Reliability & Validity of Clinical Prediction Rules for Screening Low-Risk Cervical Blunt Trauma – CADRE Systematic Review

Study Title: Validity and reliability of clinical prediction rules used to screen for cervical spine injury in alert low-risk patients with blunt trauma to the neck: part 2. A systematic review from the Cervical Assessment and Diagnosis Research Evaluation (CADRE) Collaboration

Authors: Moser N, Lemeunier N, Southerst D, Shearer H et al.

Publication Information: European Spine Journal 2018; 27(6): 1219-1233. doi: 10.1007/s00586-017-5301-6.

Comment from Dr. Shawn Thistle:

Although not common in most offices, you may at some point be confronted with a cervical trauma patient, whether directly in your clinic, or via some secondary responsibility such as athletic event supervision. As such, we as healthcare providers require screening tools that are both highly sensitive and reliable for deciding which patients require imaging.  This paper updates us on the literature pertaining to the best-available tools…enjoy!

Introduction:

Though not common, more than one million Americans are assessed for potentially serious cervical spine injuries (such as fracture, dislocation or ligamentous instability) annually (1). It is critical that these injuries are diagnosed in a timely manner, as consequences of misdiagnosis or mismanagement could lead to spinal cord injury, or even death (2). As such, clinicians require screening tools that are both highly sensitive and reliable.

Although imaging is the primary modality for assessing the anatomical integrity of the cervical spine following blunt trauma, more than 98% of radiographs ordered in these cases are negative for fracture (3-6). This exposes patients to radiation in cases when imaging may not be indicated (7) and is associated with significant costs and strain on the health care system (8-10). As such, clinical practice guidelines recommend using clinical prediction rules as a decision matrix, by incorporating three or more variables from the history, physical examination or simple diagnostic tests to guide diagnostic (or treatment) decisions (11, 12).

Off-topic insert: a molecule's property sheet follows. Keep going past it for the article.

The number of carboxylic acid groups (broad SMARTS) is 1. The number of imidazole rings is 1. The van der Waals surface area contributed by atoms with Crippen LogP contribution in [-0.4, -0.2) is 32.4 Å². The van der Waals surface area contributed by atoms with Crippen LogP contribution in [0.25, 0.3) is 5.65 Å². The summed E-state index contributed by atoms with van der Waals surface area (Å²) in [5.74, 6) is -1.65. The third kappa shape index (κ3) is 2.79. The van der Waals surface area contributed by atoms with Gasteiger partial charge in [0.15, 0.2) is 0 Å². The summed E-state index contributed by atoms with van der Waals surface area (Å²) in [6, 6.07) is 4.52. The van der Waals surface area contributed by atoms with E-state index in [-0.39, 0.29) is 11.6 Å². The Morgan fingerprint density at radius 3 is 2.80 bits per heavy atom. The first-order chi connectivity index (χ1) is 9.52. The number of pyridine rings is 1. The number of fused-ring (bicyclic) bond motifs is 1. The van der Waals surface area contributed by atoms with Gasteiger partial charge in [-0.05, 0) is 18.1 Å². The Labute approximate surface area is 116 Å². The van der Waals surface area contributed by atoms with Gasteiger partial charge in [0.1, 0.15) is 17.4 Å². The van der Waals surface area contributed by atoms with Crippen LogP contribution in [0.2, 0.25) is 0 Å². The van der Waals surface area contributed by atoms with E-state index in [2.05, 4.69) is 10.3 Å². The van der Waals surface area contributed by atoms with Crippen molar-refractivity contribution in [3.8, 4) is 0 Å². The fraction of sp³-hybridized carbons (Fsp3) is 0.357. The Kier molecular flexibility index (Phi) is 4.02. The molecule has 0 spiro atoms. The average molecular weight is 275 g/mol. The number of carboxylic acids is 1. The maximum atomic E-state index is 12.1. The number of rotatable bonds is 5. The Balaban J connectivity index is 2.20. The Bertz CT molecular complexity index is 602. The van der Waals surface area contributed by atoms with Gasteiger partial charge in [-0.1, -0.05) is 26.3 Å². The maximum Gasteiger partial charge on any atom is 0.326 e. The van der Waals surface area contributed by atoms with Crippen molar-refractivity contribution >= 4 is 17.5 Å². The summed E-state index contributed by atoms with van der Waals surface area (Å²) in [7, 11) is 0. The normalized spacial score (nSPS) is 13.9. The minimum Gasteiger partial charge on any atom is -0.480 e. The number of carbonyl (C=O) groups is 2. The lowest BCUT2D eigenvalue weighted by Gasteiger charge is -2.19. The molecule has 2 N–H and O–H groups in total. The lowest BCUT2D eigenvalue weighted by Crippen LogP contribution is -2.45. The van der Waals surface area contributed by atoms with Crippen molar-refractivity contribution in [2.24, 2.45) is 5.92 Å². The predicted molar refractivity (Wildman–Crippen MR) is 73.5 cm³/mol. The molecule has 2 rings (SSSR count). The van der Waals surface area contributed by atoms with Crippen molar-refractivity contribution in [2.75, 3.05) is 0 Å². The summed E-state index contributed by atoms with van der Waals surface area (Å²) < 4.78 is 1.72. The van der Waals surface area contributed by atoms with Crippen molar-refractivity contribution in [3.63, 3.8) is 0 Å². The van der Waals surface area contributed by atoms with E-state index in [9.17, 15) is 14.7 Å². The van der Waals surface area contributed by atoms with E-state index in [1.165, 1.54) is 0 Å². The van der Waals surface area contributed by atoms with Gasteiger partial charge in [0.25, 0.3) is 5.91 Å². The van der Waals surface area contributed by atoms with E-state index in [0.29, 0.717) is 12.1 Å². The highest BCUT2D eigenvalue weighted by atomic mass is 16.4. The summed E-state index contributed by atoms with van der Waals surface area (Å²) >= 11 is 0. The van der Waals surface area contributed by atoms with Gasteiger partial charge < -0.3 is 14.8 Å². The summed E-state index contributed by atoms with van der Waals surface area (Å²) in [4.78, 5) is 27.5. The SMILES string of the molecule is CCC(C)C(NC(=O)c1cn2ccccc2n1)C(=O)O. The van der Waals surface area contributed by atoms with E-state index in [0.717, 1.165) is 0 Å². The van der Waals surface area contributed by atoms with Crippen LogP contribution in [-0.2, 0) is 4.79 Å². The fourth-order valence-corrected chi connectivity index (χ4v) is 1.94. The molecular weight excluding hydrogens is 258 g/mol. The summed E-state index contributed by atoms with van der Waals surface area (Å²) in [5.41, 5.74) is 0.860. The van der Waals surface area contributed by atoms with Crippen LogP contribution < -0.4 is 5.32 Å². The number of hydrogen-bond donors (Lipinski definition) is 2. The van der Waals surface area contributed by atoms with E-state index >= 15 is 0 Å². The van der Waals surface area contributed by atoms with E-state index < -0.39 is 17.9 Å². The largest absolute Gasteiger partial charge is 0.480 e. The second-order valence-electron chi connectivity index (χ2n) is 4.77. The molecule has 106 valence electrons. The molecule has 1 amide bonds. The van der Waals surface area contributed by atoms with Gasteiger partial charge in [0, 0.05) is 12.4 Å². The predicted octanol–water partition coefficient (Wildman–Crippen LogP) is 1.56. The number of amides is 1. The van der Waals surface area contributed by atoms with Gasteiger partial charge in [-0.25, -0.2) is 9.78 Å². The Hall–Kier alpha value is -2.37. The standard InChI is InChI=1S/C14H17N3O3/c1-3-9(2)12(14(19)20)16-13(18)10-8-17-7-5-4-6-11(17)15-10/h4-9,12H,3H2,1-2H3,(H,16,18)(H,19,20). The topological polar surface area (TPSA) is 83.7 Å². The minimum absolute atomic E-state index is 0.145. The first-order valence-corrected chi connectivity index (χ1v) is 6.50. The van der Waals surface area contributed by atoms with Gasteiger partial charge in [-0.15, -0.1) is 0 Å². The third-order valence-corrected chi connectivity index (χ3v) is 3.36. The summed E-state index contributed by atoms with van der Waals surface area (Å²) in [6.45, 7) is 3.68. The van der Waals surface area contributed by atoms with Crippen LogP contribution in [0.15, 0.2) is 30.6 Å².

The 2000-2010 Bone and Joint Decade Task Force on Neck Pain and Its Associated Disorders (known as the Neck Pain Task Force, or NPTF) concluded that The Nexus Low-Risk Criteria (NLC) and The Canadian C-Spine Rule (CCR) demonstrated high sensitivity and negative predictive values (13), and the high sensitivity of these rules has been recently confirmed in a systematic review by Michaleff et al. (14).

Given the emergence of new evidence regarding the reliability and validity of the NLC and CCR, the aim of this systematic review is to update the findings of the NPTF on the validity and reliability of clinical prediction rules used to screen for cervical spine injury in alert, low-risk patients aged 16 and older with blunt trauma to the neck. Essentially, the question is: when do we need to x-ray/image cervical trauma patients?

Pertinent Results:

  • A total of 397 titles and abstracts were screened for eligibility and 41 potentially relevant articles were identified for full-text screening, and six were eligible for critical appraisal.
  • Five studies were deemed to be of high quality (15-19).
  • Three studies assessed the validity of the CCR (15-17). It was studied in patients presenting to emergency departments (ED) and the sensitivities ranged from 0.9-1.0. Two studies reported negative predictive values and both reported 100% (15, 17). These studies included the application of these rules by emergency nurses, physicians, paramedics and physicians using paramedics’ field notes (15-17).
  • Three studies assessed the inter-rater reliability of the Canadian C-Spine Rule (CCR) (16-18). One found an inter-rater reliability of κ = 0.60 (representing moderate agreement – 95% CI: 0.50-0.62) between physicians and nurses (16), while another found it to be κ = 0.75 between these two groups (moderate agreement – 95% CI: 0.67-0.84) and κ = 0.78 (also moderate agreement – 95% CI: 0.72-0.84) for nurses only (17). Finally, the third study reported almost perfect inter-rater reliability among paramedics (κ = 0.93; 95% CI: 0.87-0.99) (18).
  • One study assessed the inter-rater reliability of the Nexus Low-Risk Criteria (NLC) and reported weak inter-rater reliability (κ = 0.53; 95% CI: 0.35-0.72) (19). The items with the lower agreement were altered mental status, focal neurological deficit and distracting injury (19)

Clinical Application & Conclusions: